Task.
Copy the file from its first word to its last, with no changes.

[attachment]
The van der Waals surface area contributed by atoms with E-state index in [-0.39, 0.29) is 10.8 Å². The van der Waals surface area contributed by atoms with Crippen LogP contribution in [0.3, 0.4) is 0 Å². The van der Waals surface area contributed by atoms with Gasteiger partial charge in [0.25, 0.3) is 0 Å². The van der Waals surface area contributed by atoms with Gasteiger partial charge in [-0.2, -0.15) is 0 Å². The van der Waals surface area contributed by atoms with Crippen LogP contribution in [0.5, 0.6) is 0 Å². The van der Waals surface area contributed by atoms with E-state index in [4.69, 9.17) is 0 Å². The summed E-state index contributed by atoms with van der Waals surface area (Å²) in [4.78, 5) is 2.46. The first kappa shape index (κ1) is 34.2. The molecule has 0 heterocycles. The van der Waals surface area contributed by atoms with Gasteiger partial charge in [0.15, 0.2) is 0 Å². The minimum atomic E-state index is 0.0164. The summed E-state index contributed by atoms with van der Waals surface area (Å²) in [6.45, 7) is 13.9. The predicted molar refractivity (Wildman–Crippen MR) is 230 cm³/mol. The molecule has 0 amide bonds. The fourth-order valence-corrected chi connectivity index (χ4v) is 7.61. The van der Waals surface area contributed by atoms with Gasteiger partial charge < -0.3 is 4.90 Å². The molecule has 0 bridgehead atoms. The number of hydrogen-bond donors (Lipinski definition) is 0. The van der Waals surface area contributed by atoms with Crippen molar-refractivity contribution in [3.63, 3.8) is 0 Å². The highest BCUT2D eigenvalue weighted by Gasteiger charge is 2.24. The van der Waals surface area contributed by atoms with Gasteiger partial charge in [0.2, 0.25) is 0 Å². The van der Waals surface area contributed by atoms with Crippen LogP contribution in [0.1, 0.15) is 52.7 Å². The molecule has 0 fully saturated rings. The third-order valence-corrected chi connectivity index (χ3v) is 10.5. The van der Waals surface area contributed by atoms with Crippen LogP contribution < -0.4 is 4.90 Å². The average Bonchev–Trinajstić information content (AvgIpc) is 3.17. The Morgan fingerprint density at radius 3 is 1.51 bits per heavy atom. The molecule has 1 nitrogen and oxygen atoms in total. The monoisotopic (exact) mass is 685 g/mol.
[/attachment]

The van der Waals surface area contributed by atoms with E-state index in [-0.39, 0.29) is 10.8 Å². The van der Waals surface area contributed by atoms with Crippen LogP contribution in [0.3, 0.4) is 0 Å². The van der Waals surface area contributed by atoms with Gasteiger partial charge in [0.25, 0.3) is 0 Å². The van der Waals surface area contributed by atoms with Gasteiger partial charge in [-0.2, -0.15) is 0 Å². The van der Waals surface area contributed by atoms with Crippen LogP contribution in [0.5, 0.6) is 0 Å². The van der Waals surface area contributed by atoms with E-state index in [4.69, 9.17) is 0 Å². The summed E-state index contributed by atoms with van der Waals surface area (Å²) in [4.78, 5) is 2.46. The first kappa shape index (κ1) is 34.2. The molecule has 0 heterocycles. The van der Waals surface area contributed by atoms with Gasteiger partial charge in [0.15, 0.2) is 0 Å². The minimum atomic E-state index is 0.0164. The summed E-state index contributed by atoms with van der Waals surface area (Å²) in [6.45, 7) is 13.9. The predicted molar refractivity (Wildman–Crippen MR) is 230 cm³/mol. The molecule has 0 amide bonds. The fourth-order valence-corrected chi connectivity index (χ4v) is 7.61. The van der Waals surface area contributed by atoms with Gasteiger partial charge < -0.3 is 4.90 Å². The molecule has 0 bridgehead atoms. The number of hydrogen-bond donors (Lipinski definition) is 0. The van der Waals surface area contributed by atoms with Crippen molar-refractivity contribution in [3.63, 3.8) is 0 Å². The highest BCUT2D eigenvalue weighted by Gasteiger charge is 2.24. The van der Waals surface area contributed by atoms with Gasteiger partial charge in [0.2, 0.25) is 0 Å². The van der Waals surface area contributed by atoms with Crippen LogP contribution in [0.1, 0.15) is 52.7 Å². The molecule has 0 fully saturated rings. The third-order valence-corrected chi connectivity index (χ3v) is 10.5. The van der Waals surface area contributed by atoms with Crippen LogP contribution < -0.4 is 4.90 Å². The average Bonchev–Trinajstić information content (AvgIpc) is 3.17. The Morgan fingerprint density at radius 3 is 1.51 bits per heavy atom. The molecule has 1 nitrogen and oxygen atoms in total. The monoisotopic (exact) mass is 685 g/mol.